Khomenei: U.S. provoking Gulf nations to confront Iran

Iranian leader Ayatollah Khomenei accused the United States on Monday of provoking some Arab countries into a confrontation with Iran.

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His comments to Tehran workers and entrepreneurs came a day after U.S. Secretary of State Mike Pompeo, in Riyadh, urged unity among Persian Gulf countries in confronting Iran. In a news conference before he left for Jordan, Pompeo expressed his concern over Iranian influence in the region, notably in the Syrian civil war. He added that he wants to see the conflict reduced through negotiations brokered by the United Nations. Pompeo’s trip has included visits to Israel and Saudi Arabia thus far.

Khomenei accused the United States with deception in his address.

“The Americans are trying to provoke the Saudis and certain countries in the region and pit them against the Islamic Republic, but if they have wisdom, they should not be deceived by the United States,” he said. “The Americans do not want to suffer the cost of confronting the Islamic Republic and the powerful nation of Iran themselves; they want to make some states in the region shoulder it. Some countries in the region should know that if they face the Islamic Republic of Iran, they will definitely be hit and defeated.”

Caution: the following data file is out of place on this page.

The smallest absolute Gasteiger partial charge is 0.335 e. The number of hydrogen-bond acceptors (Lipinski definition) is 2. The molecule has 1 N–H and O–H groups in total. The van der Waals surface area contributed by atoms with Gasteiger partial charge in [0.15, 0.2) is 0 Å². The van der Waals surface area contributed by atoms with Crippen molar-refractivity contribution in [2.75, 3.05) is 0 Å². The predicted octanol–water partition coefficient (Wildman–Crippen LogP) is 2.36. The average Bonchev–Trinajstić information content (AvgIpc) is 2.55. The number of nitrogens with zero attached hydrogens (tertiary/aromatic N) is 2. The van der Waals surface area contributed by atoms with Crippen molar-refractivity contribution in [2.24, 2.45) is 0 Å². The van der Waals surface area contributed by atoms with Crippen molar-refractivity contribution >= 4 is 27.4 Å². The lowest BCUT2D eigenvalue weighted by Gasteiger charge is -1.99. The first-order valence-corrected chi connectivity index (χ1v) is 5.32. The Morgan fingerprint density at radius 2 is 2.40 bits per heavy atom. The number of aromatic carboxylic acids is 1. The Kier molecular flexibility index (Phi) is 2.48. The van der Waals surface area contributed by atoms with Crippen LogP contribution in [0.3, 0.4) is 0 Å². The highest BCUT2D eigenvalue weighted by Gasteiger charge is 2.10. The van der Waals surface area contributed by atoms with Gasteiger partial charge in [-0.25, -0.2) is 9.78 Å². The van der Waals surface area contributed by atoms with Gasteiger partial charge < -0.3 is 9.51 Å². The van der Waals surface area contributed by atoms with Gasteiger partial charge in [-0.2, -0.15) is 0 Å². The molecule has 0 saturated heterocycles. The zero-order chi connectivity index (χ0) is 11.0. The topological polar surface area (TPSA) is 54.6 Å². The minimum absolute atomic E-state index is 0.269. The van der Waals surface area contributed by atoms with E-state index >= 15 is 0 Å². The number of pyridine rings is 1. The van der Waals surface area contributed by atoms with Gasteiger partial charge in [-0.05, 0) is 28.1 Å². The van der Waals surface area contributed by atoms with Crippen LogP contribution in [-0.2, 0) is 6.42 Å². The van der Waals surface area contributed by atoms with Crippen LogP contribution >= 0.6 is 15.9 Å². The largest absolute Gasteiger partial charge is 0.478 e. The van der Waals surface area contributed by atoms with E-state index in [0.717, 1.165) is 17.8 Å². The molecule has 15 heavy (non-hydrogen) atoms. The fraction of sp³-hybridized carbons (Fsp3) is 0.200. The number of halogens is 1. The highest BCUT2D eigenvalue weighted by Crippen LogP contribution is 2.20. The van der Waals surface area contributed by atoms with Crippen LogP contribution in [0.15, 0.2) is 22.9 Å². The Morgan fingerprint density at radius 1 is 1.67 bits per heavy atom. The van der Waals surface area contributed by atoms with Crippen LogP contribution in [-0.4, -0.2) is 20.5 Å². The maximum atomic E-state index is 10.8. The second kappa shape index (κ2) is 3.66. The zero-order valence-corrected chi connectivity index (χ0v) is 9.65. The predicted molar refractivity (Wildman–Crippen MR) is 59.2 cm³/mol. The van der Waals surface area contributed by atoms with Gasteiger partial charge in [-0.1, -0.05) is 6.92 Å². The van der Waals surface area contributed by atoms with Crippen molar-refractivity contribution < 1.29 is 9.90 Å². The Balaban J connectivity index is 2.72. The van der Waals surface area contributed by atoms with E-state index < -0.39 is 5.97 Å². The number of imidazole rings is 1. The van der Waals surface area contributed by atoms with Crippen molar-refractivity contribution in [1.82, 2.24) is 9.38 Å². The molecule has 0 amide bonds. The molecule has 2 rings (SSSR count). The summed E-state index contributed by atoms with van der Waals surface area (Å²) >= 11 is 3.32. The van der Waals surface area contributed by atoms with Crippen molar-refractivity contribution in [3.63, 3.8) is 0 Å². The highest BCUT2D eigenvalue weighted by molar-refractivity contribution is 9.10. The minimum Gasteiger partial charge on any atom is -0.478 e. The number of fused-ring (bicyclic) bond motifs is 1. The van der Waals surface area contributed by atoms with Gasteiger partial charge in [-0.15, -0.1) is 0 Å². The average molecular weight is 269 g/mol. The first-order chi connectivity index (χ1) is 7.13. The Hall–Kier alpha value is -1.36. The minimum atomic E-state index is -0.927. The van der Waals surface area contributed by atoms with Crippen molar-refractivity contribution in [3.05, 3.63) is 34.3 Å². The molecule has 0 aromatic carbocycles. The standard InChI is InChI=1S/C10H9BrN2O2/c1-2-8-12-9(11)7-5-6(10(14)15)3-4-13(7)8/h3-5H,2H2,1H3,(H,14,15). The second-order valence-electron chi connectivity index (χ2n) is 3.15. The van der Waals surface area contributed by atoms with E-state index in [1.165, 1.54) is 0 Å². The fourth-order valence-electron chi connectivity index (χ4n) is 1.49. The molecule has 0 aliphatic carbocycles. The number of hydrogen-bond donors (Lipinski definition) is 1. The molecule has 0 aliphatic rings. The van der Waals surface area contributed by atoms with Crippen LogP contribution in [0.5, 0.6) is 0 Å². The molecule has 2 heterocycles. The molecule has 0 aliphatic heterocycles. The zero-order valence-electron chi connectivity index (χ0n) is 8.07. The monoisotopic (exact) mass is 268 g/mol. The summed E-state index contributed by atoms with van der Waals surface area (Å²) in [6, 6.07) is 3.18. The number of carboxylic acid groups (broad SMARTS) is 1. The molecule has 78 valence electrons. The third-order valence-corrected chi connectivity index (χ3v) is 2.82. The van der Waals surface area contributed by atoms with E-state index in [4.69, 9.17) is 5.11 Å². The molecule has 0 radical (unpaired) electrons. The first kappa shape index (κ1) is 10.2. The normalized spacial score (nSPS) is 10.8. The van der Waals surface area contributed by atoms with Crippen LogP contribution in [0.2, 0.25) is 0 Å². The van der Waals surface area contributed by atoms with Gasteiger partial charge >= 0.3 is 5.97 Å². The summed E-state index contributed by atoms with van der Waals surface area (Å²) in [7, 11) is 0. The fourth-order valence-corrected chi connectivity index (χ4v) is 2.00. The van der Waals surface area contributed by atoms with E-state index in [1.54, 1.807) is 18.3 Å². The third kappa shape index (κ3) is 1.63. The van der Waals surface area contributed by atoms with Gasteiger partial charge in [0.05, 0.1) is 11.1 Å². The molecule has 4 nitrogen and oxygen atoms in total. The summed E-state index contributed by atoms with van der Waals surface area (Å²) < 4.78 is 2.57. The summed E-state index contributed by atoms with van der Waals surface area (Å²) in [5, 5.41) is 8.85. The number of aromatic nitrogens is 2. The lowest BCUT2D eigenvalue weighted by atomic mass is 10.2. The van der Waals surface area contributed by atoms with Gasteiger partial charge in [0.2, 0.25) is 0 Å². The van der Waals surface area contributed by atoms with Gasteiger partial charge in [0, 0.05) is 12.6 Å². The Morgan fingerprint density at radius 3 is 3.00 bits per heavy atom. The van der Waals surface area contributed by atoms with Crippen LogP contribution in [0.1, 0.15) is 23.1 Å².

He added that the presence of U.S. troops in the region is a source of insecurity and violence.

“For this reason, the Americans’ feet must be cut off from this region and they must leave West Asia,” he said. “The U.S. incites the Saudis in order to create a conflict in our region. Why don’t they incite the Zionists? Because they want Muslims to fight against Muslims.”

In a phone call to French President Emmanuel Macron, Iranian President Hassan Rouhani on Monday accused the administration of trying to sabotage the nuclear deal. In a prior call, Rouhani and Macron agreed to work to preserve the deal. .

Trump’s negative comments about the pact have created “fear and ambiguity” for countries and business dealing with Iran, Rouhani said.

Trump has set a May 12 deadline for the United States and European allies to address any proposed changes to the agreement, although Rouhani has insisted that the deal is not negotiable. May 12 is also the date by which Trump must choose whether to recertify the deal.

By Ed Adamczyk